When I first started getting into Famicom games, one of the first I bought (maybe the first, but who can remember now?) was Akumajou Special: Boku Dracula-Kun, a spinoff of the Castlevania series exclusive to Japan. The Game Boy sequel (with the same title in Japan) was released three years later and came to the US simply as Kid Dracula, but that is a different game, and this article isn’t about that.
Akumajou Special was the final Castlevania release for the Famicom, coming in October of 1990, and it shows. The game features big, cartoony sprites, bright colors and varied locations and enemies. It’s a lot easier than the main series games by design, but in general, I would not call it an “easy game.”
The story sees Kid Dracula wake up after a long slumber to find that a demon is trying to usurp his power. What’s a youthful vampire to do? Destroy him, that’s what! So off you go to hunt down the demon Galamoth (who does make appearances later in the main CV series as well) and teach him a thing or two about what happens to usurpers. The adventure will take you through a miniaturized version of the eponymous castle, the desert, New York City, the obligatory ice stage and even space. Along the way you’ll meet all kinds of creepy enemies like your standard skeletons and Frankensteinian monsters, as well as Jason Voohees clones and space robots. The sprites look more like American Saturday morning cartoons than Japanese anime, and are super charming. Unfortunately, there are often so many on screen that sprite flicker and slowdown do periodically become an issue.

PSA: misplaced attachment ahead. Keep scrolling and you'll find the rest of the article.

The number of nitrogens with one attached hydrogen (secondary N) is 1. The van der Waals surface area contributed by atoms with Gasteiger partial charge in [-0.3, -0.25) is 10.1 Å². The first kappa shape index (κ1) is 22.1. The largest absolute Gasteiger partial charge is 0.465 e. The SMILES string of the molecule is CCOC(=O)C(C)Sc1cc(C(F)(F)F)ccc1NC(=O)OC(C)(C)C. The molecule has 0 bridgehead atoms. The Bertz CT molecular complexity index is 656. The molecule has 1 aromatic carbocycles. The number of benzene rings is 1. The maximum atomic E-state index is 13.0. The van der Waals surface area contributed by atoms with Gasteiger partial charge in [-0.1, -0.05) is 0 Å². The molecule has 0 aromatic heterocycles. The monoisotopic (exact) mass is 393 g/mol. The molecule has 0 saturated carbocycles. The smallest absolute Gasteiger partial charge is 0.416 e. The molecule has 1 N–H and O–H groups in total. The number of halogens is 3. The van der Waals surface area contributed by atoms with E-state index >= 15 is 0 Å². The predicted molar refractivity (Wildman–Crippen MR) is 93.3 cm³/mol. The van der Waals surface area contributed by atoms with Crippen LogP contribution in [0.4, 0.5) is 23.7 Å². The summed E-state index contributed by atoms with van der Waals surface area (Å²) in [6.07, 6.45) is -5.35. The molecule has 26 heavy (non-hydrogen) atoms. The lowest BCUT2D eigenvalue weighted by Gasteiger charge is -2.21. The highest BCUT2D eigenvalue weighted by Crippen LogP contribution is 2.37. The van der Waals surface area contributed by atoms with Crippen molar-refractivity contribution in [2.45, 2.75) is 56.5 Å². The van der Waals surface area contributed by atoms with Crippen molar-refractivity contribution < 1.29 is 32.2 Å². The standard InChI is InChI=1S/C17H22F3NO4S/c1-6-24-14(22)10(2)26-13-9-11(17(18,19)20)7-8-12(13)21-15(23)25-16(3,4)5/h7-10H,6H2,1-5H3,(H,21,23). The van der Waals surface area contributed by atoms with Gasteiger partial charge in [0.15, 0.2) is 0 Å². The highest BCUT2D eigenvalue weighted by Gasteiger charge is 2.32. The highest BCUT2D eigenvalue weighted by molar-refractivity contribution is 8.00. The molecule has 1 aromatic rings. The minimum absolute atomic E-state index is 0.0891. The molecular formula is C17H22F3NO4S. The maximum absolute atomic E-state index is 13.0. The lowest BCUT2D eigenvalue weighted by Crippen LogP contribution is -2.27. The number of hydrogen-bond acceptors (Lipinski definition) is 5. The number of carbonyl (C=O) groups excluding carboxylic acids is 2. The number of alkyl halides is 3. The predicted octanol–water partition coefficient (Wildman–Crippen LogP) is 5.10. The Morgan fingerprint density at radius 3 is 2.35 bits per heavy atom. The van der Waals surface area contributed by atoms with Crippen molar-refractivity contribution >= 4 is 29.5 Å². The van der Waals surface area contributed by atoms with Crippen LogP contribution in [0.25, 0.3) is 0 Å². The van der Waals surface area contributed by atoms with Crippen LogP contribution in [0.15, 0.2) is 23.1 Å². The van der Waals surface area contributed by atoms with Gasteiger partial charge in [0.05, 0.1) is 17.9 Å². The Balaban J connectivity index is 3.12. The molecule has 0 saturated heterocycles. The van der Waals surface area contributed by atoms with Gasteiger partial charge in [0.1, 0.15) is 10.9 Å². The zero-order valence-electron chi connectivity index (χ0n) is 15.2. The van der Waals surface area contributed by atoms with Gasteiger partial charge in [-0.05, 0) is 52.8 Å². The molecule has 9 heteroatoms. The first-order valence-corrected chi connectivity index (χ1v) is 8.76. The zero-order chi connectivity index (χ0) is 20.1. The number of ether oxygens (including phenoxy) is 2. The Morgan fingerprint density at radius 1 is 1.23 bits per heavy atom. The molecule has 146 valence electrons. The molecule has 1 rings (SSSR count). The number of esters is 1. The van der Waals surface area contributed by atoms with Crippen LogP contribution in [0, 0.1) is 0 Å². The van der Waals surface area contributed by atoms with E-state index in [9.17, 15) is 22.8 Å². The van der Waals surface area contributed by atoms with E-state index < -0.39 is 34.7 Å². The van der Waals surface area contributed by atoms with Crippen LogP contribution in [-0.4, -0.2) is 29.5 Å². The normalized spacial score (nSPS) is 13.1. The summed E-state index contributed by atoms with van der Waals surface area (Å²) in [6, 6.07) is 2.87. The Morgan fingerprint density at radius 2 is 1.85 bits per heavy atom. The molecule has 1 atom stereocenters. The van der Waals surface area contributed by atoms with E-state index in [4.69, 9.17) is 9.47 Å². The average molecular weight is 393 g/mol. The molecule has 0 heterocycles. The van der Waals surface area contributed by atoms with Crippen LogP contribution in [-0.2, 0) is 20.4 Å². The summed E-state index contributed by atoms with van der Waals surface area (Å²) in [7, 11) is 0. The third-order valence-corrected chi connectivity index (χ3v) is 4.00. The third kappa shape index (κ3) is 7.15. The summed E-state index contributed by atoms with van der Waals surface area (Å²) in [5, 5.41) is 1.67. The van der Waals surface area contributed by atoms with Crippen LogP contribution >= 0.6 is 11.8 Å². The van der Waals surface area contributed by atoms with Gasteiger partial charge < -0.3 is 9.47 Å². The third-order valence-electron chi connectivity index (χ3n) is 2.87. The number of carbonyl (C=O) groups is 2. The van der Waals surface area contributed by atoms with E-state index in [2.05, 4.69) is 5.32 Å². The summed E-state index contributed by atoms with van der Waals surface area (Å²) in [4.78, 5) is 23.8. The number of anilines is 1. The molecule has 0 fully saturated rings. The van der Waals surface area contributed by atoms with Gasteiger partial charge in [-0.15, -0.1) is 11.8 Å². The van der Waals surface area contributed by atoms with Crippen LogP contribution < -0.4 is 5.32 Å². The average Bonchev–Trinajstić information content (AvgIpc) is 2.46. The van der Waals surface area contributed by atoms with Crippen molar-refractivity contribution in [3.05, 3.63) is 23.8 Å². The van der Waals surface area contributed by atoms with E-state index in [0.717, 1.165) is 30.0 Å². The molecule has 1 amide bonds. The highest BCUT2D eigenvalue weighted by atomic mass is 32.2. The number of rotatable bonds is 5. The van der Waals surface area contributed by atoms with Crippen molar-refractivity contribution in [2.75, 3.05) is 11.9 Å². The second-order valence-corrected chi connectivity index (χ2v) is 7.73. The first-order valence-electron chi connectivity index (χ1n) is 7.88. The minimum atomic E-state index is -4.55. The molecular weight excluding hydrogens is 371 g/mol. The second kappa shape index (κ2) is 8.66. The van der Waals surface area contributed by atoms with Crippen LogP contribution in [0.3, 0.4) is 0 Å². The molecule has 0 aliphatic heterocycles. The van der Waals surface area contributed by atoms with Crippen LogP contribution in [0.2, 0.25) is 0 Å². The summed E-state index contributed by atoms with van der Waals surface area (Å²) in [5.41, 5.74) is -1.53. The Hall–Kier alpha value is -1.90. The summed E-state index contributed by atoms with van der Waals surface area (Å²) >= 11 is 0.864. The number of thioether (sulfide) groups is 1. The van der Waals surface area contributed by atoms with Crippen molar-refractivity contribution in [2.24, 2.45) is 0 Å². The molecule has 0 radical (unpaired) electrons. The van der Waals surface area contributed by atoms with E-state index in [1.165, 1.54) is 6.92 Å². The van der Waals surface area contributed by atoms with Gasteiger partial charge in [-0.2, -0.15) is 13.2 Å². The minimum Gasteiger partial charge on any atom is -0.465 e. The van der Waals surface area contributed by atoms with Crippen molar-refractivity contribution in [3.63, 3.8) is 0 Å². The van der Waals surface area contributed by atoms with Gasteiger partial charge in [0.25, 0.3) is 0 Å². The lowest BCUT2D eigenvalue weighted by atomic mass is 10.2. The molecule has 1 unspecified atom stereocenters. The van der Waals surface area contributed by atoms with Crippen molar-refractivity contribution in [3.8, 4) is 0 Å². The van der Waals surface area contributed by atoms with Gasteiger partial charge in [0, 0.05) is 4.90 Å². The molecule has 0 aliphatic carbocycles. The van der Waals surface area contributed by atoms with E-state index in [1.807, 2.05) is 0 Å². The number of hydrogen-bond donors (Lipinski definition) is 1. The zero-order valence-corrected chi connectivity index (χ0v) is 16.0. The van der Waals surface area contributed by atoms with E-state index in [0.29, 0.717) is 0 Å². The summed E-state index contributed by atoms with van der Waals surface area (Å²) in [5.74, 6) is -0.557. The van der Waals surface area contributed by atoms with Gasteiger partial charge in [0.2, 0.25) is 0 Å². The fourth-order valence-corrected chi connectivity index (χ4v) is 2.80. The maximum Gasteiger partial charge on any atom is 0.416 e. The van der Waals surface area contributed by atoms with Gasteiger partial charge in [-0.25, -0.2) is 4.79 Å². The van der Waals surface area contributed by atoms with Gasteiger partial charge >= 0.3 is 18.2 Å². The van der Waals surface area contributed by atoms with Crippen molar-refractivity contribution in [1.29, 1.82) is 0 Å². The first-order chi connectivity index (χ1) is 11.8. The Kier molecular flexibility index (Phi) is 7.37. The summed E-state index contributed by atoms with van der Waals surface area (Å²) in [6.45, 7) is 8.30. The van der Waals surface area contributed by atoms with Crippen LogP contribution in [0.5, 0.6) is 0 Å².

Each stage ends with Kid Dracula learning a new spell, from homing shots to the ability to flip gravity, each one is useful in future stages. The boss encounters you go through to earn these spells are varied and interesting, including a ghost that looks suspiciously like a Klansman (it’s a manji, not a swastika on his forehead) and even a quiz from Lady Liberty.
Given how popular Castlevania was in the US (more popular in Japan, by most accounts), it’s kind of shocking this game didn’t make it to the US. Even more shocking considering Konami was allowed to use the Ultra Games imprint to release ten games per year instead of the standard five allotted by Nintendo of America at the time.
Still, it’s an easy import with almost no text (except the Lady Liberty quiz, but you can find the solution to that online). And if you want what little text there is to be in English, there’s a translation patch for the ROM. This game finds itself in the weird horror-themed chibi spinoff pile with Splatterhouse: Wanpaku Graffiti and if you’re a fan of that game, Castlevania or quirky action platformers, I highly recommend this one.
- Released: October 19, 1990
- System: Famicom
- Developer/Publisher: Konami